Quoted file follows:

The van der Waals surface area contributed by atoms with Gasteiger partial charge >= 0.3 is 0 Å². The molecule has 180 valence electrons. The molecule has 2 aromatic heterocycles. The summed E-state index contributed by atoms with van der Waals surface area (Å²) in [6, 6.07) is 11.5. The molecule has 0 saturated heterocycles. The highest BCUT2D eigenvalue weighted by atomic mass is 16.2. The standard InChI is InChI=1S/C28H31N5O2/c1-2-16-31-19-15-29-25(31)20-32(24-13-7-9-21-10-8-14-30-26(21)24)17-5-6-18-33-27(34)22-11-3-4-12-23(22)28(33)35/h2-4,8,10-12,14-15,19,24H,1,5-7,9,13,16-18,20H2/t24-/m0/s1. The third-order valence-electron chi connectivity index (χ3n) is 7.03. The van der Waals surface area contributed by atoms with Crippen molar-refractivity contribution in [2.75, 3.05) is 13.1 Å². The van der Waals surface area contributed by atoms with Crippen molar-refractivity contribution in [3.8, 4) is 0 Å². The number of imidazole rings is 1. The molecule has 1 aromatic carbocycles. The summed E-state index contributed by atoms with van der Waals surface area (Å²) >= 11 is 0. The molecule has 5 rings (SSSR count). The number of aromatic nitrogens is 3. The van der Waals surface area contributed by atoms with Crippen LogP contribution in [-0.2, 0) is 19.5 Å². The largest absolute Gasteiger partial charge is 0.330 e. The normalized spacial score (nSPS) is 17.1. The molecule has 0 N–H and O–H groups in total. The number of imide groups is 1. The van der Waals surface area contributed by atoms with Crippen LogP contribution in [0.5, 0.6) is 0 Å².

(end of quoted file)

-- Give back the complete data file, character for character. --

The van der Waals surface area contributed by atoms with Gasteiger partial charge >= 0.3 is 0 Å². The molecule has 180 valence electrons. The molecule has 2 aromatic heterocycles. The summed E-state index contributed by atoms with van der Waals surface area (Å²) in [6, 6.07) is 11.5. The molecule has 0 saturated heterocycles. The highest BCUT2D eigenvalue weighted by atomic mass is 16.2. The standard InChI is InChI=1S/C28H31N5O2/c1-2-16-31-19-15-29-25(31)20-32(24-13-7-9-21-10-8-14-30-26(21)24)17-5-6-18-33-27(34)22-11-3-4-12-23(22)28(33)35/h2-4,8,10-12,14-15,19,24H,1,5-7,9,13,16-18,20H2/t24-/m0/s1. The third-order valence-electron chi connectivity index (χ3n) is 7.03. The van der Waals surface area contributed by atoms with Crippen molar-refractivity contribution in [2.75, 3.05) is 13.1 Å². The van der Waals surface area contributed by atoms with Crippen molar-refractivity contribution in [3.8, 4) is 0 Å². The number of imidazole rings is 1. The molecule has 1 aromatic carbocycles. The summed E-state index contributed by atoms with van der Waals surface area (Å²) >= 11 is 0. The molecule has 5 rings (SSSR count). The number of aromatic nitrogens is 3. The van der Waals surface area contributed by atoms with Crippen LogP contribution in [-0.2, 0) is 19.5 Å². The largest absolute Gasteiger partial charge is 0.330 e. The normalized spacial score (nSPS) is 17.1. The molecule has 0 N–H and O–H groups in total. The number of imide groups is 1. The van der Waals surface area contributed by atoms with Crippen LogP contribution in [0.5, 0.6) is 0 Å².